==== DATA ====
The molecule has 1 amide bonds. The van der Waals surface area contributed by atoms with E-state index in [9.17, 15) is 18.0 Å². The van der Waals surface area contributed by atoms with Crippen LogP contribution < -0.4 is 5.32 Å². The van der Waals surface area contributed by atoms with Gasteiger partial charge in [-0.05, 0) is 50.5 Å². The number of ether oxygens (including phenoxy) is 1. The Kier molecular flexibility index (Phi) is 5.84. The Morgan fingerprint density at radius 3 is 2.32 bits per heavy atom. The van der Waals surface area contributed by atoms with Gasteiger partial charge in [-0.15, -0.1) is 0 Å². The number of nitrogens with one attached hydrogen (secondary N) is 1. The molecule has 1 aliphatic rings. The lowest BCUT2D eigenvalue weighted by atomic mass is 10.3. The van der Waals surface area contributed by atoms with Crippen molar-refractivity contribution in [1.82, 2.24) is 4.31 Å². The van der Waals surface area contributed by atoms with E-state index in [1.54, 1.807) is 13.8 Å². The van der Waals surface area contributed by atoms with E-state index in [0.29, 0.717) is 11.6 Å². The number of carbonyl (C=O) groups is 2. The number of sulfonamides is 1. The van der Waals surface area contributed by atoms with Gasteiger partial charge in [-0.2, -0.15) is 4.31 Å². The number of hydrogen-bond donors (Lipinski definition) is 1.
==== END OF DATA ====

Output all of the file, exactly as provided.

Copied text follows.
The molecule has 1 amide bonds. The van der Waals surface area contributed by atoms with E-state index in [9.17, 15) is 18.0 Å². The van der Waals surface area contributed by atoms with Crippen LogP contribution < -0.4 is 5.32 Å². The van der Waals surface area contributed by atoms with Gasteiger partial charge in [-0.05, 0) is 50.5 Å². The number of ether oxygens (including phenoxy) is 1. The Kier molecular flexibility index (Phi) is 5.84. The Morgan fingerprint density at radius 3 is 2.32 bits per heavy atom. The van der Waals surface area contributed by atoms with Gasteiger partial charge in [-0.15, -0.1) is 0 Å². The number of nitrogens with one attached hydrogen (secondary N) is 1. The molecule has 1 aliphatic rings. The lowest BCUT2D eigenvalue weighted by atomic mass is 10.3. The van der Waals surface area contributed by atoms with Crippen molar-refractivity contribution in [1.82, 2.24) is 4.31 Å². The van der Waals surface area contributed by atoms with E-state index in [1.54, 1.807) is 13.8 Å². The van der Waals surface area contributed by atoms with E-state index in [0.29, 0.717) is 11.6 Å². The number of carbonyl (C=O) groups is 2. The number of sulfonamides is 1. The van der Waals surface area contributed by atoms with Gasteiger partial charge in [-0.2, -0.15) is 4.31 Å². The number of hydrogen-bond donors (Lipinski definition) is 1.